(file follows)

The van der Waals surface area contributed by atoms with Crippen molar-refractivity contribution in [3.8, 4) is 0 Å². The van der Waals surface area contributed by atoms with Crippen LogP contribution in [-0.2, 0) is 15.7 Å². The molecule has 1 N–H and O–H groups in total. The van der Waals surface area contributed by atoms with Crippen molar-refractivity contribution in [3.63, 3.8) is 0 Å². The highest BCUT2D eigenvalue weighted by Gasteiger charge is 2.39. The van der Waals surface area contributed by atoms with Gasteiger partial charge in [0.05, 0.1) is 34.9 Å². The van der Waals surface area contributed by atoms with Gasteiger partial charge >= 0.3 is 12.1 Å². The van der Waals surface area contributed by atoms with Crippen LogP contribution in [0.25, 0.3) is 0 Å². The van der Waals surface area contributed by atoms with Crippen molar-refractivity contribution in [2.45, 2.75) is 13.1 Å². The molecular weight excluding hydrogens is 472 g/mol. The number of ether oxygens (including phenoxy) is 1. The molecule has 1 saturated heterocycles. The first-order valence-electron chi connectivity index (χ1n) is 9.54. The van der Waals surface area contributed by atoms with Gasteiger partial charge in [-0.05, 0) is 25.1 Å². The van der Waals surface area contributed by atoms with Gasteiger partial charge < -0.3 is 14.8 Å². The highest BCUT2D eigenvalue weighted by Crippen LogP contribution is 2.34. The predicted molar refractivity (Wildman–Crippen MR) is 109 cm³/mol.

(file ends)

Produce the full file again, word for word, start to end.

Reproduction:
The van der Waals surface area contributed by atoms with Crippen molar-refractivity contribution in [3.8, 4) is 0 Å². The van der Waals surface area contributed by atoms with Crippen LogP contribution in [-0.2, 0) is 15.7 Å². The molecule has 1 N–H and O–H groups in total. The van der Waals surface area contributed by atoms with Crippen molar-refractivity contribution in [3.63, 3.8) is 0 Å². The highest BCUT2D eigenvalue weighted by Gasteiger charge is 2.39. The van der Waals surface area contributed by atoms with Gasteiger partial charge in [0.05, 0.1) is 34.9 Å². The van der Waals surface area contributed by atoms with Gasteiger partial charge >= 0.3 is 12.1 Å². The van der Waals surface area contributed by atoms with Crippen LogP contribution in [0.25, 0.3) is 0 Å². The van der Waals surface area contributed by atoms with Crippen molar-refractivity contribution in [2.45, 2.75) is 13.1 Å². The molecular weight excluding hydrogens is 472 g/mol. The number of ether oxygens (including phenoxy) is 1. The molecule has 1 saturated heterocycles. The first-order valence-electron chi connectivity index (χ1n) is 9.54. The van der Waals surface area contributed by atoms with Gasteiger partial charge in [-0.05, 0) is 25.1 Å². The van der Waals surface area contributed by atoms with Gasteiger partial charge < -0.3 is 14.8 Å². The highest BCUT2D eigenvalue weighted by Crippen LogP contribution is 2.34. The predicted molar refractivity (Wildman–Crippen MR) is 109 cm³/mol.